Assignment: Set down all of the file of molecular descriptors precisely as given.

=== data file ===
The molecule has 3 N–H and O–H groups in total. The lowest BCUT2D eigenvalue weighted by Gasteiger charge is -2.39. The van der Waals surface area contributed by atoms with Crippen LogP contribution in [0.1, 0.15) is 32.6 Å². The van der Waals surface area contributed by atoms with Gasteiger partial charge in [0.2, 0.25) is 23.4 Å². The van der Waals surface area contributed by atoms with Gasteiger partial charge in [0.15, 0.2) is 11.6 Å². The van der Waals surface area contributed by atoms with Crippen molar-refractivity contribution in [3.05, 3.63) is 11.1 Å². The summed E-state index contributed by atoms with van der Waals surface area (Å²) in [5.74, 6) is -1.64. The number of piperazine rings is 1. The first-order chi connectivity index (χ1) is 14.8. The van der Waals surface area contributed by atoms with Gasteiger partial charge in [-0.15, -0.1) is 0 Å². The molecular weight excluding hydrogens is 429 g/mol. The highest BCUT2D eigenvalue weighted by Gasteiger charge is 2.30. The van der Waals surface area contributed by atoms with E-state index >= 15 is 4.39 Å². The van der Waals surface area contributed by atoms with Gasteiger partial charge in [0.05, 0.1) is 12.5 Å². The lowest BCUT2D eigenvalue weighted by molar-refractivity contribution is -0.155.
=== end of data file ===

The molecule has 3 N–H and O–H groups in total. The lowest BCUT2D eigenvalue weighted by Gasteiger charge is -2.39. The van der Waals surface area contributed by atoms with Crippen LogP contribution in [0.1, 0.15) is 32.6 Å². The van der Waals surface area contributed by atoms with Gasteiger partial charge in [0.2, 0.25) is 23.4 Å². The van der Waals surface area contributed by atoms with Gasteiger partial charge in [0.15, 0.2) is 11.6 Å². The van der Waals surface area contributed by atoms with Crippen molar-refractivity contribution in [3.05, 3.63) is 11.1 Å². The summed E-state index contributed by atoms with van der Waals surface area (Å²) in [5.74, 6) is -1.64. The number of piperazine rings is 1. The first-order chi connectivity index (χ1) is 14.8. The van der Waals surface area contributed by atoms with Gasteiger partial charge in [-0.15, -0.1) is 0 Å². The molecular weight excluding hydrogens is 429 g/mol. The highest BCUT2D eigenvalue weighted by Gasteiger charge is 2.30. The van der Waals surface area contributed by atoms with E-state index >= 15 is 4.39 Å². The van der Waals surface area contributed by atoms with Gasteiger partial charge in [0.05, 0.1) is 12.5 Å². The lowest BCUT2D eigenvalue weighted by molar-refractivity contribution is -0.155.